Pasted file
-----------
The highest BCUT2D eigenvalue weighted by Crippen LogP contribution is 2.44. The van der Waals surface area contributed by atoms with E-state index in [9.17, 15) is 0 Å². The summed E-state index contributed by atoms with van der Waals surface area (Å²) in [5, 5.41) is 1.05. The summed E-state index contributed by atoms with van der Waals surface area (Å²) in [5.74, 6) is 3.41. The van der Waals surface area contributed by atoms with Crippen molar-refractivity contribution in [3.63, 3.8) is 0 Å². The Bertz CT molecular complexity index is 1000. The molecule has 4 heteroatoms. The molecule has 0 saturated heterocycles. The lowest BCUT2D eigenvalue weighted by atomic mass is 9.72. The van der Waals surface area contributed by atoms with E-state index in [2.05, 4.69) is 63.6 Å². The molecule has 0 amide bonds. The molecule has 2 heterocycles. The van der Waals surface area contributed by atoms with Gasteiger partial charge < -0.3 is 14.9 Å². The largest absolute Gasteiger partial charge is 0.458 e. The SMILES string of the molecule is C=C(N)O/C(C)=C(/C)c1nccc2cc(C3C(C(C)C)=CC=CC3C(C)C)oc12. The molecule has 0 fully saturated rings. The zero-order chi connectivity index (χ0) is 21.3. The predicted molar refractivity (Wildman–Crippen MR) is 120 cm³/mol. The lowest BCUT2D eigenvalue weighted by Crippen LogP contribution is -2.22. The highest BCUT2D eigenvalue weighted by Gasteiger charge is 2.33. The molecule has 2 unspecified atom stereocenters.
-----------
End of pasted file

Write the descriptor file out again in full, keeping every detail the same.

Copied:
The highest BCUT2D eigenvalue weighted by Crippen LogP contribution is 2.44. The van der Waals surface area contributed by atoms with E-state index in [9.17, 15) is 0 Å². The summed E-state index contributed by atoms with van der Waals surface area (Å²) in [5, 5.41) is 1.05. The summed E-state index contributed by atoms with van der Waals surface area (Å²) in [5.74, 6) is 3.41. The van der Waals surface area contributed by atoms with Crippen molar-refractivity contribution in [3.63, 3.8) is 0 Å². The Bertz CT molecular complexity index is 1000. The molecule has 4 heteroatoms. The molecule has 0 saturated heterocycles. The lowest BCUT2D eigenvalue weighted by atomic mass is 9.72. The van der Waals surface area contributed by atoms with E-state index in [2.05, 4.69) is 63.6 Å². The molecule has 0 amide bonds. The molecule has 2 heterocycles. The van der Waals surface area contributed by atoms with Gasteiger partial charge < -0.3 is 14.9 Å². The largest absolute Gasteiger partial charge is 0.458 e. The SMILES string of the molecule is C=C(N)O/C(C)=C(/C)c1nccc2cc(C3C(C(C)C)=CC=CC3C(C)C)oc12. The molecule has 0 fully saturated rings. The zero-order chi connectivity index (χ0) is 21.3. The predicted molar refractivity (Wildman–Crippen MR) is 120 cm³/mol. The lowest BCUT2D eigenvalue weighted by Crippen LogP contribution is -2.22. The highest BCUT2D eigenvalue weighted by Gasteiger charge is 2.33. The molecule has 2 unspecified atom stereocenters.